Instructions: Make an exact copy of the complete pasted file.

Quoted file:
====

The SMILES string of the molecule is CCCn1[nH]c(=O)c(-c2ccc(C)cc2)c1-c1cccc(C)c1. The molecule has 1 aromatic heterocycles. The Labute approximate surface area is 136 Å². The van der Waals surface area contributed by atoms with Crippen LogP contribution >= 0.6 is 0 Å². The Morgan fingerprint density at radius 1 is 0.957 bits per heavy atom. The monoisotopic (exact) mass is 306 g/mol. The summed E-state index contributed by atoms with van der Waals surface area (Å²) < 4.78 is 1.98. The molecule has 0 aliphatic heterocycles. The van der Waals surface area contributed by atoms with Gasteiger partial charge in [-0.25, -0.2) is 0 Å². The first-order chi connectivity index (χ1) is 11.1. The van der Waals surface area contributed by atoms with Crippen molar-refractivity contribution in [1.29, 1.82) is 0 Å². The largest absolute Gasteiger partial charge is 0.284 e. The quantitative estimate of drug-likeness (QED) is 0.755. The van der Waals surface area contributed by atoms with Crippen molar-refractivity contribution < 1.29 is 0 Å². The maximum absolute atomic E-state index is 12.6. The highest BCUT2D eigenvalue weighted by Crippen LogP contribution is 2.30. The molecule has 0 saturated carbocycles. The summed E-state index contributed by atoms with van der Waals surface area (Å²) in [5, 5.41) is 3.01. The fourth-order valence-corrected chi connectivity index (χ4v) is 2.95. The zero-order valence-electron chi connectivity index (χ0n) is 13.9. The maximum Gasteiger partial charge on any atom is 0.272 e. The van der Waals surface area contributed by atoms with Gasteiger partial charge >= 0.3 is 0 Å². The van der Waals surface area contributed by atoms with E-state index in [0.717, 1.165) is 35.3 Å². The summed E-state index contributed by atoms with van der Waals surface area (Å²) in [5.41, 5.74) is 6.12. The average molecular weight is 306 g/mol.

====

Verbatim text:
The SMILES string of the molecule is CCCn1[nH]c(=O)c(-c2ccc(C)cc2)c1-c1cccc(C)c1. The molecule has 1 aromatic heterocycles. The Labute approximate surface area is 136 Å². The van der Waals surface area contributed by atoms with Crippen LogP contribution >= 0.6 is 0 Å². The Morgan fingerprint density at radius 1 is 0.957 bits per heavy atom. The monoisotopic (exact) mass is 306 g/mol. The summed E-state index contributed by atoms with van der Waals surface area (Å²) < 4.78 is 1.98. The molecule has 0 aliphatic heterocycles. The van der Waals surface area contributed by atoms with Gasteiger partial charge in [-0.25, -0.2) is 0 Å². The first-order chi connectivity index (χ1) is 11.1. The van der Waals surface area contributed by atoms with Crippen molar-refractivity contribution in [1.29, 1.82) is 0 Å². The largest absolute Gasteiger partial charge is 0.284 e. The quantitative estimate of drug-likeness (QED) is 0.755. The van der Waals surface area contributed by atoms with Crippen molar-refractivity contribution < 1.29 is 0 Å². The maximum absolute atomic E-state index is 12.6. The highest BCUT2D eigenvalue weighted by Crippen LogP contribution is 2.30. The molecule has 0 saturated carbocycles. The summed E-state index contributed by atoms with van der Waals surface area (Å²) in [5, 5.41) is 3.01. The fourth-order valence-corrected chi connectivity index (χ4v) is 2.95. The zero-order valence-electron chi connectivity index (χ0n) is 13.9. The maximum Gasteiger partial charge on any atom is 0.272 e. The van der Waals surface area contributed by atoms with Gasteiger partial charge >= 0.3 is 0 Å². The van der Waals surface area contributed by atoms with E-state index in [0.717, 1.165) is 35.3 Å². The summed E-state index contributed by atoms with van der Waals surface area (Å²) in [5.41, 5.74) is 6.12. The average molecular weight is 306 g/mol.